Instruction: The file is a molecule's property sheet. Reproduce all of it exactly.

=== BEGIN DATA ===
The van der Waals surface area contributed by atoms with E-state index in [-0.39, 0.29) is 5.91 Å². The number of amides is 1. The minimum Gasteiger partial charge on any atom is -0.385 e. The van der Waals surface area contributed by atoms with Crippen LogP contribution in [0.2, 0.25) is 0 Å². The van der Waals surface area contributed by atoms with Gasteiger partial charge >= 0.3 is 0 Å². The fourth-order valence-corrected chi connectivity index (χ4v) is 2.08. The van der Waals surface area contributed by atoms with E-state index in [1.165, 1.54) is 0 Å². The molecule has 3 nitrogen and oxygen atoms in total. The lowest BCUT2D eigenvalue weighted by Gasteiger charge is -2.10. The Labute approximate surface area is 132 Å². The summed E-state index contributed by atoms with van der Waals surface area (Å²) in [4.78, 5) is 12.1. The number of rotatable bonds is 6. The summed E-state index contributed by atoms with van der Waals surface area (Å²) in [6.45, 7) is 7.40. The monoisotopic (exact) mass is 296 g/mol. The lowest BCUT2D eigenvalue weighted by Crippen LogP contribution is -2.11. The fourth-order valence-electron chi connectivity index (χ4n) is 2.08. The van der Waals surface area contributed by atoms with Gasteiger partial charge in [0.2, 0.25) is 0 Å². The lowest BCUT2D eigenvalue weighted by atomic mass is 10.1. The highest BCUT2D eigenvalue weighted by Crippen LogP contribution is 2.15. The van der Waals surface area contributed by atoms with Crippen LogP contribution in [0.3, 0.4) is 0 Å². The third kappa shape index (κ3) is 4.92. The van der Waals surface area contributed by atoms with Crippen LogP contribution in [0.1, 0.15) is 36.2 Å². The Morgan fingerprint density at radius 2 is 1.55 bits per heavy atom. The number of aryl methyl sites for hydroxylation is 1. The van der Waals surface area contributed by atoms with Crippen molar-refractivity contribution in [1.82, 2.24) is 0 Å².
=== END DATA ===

The van der Waals surface area contributed by atoms with E-state index in [-0.39, 0.29) is 5.91 Å². The number of amides is 1. The minimum Gasteiger partial charge on any atom is -0.385 e. The van der Waals surface area contributed by atoms with Crippen LogP contribution in [0.2, 0.25) is 0 Å². The van der Waals surface area contributed by atoms with Gasteiger partial charge >= 0.3 is 0 Å². The fourth-order valence-corrected chi connectivity index (χ4v) is 2.08. The van der Waals surface area contributed by atoms with E-state index in [1.165, 1.54) is 0 Å². The molecule has 3 nitrogen and oxygen atoms in total. The lowest BCUT2D eigenvalue weighted by Gasteiger charge is -2.10. The Labute approximate surface area is 132 Å². The summed E-state index contributed by atoms with van der Waals surface area (Å²) in [4.78, 5) is 12.1. The number of rotatable bonds is 6. The summed E-state index contributed by atoms with van der Waals surface area (Å²) in [6.45, 7) is 7.40. The monoisotopic (exact) mass is 296 g/mol. The lowest BCUT2D eigenvalue weighted by Crippen LogP contribution is -2.11. The fourth-order valence-electron chi connectivity index (χ4n) is 2.08. The van der Waals surface area contributed by atoms with Gasteiger partial charge in [0.2, 0.25) is 0 Å². The lowest BCUT2D eigenvalue weighted by atomic mass is 10.1. The highest BCUT2D eigenvalue weighted by Crippen LogP contribution is 2.15. The van der Waals surface area contributed by atoms with Crippen LogP contribution in [0.3, 0.4) is 0 Å². The third kappa shape index (κ3) is 4.92. The van der Waals surface area contributed by atoms with Crippen LogP contribution in [0.1, 0.15) is 36.2 Å². The Morgan fingerprint density at radius 2 is 1.55 bits per heavy atom. The number of aryl methyl sites for hydroxylation is 1. The van der Waals surface area contributed by atoms with Crippen molar-refractivity contribution in [1.82, 2.24) is 0 Å².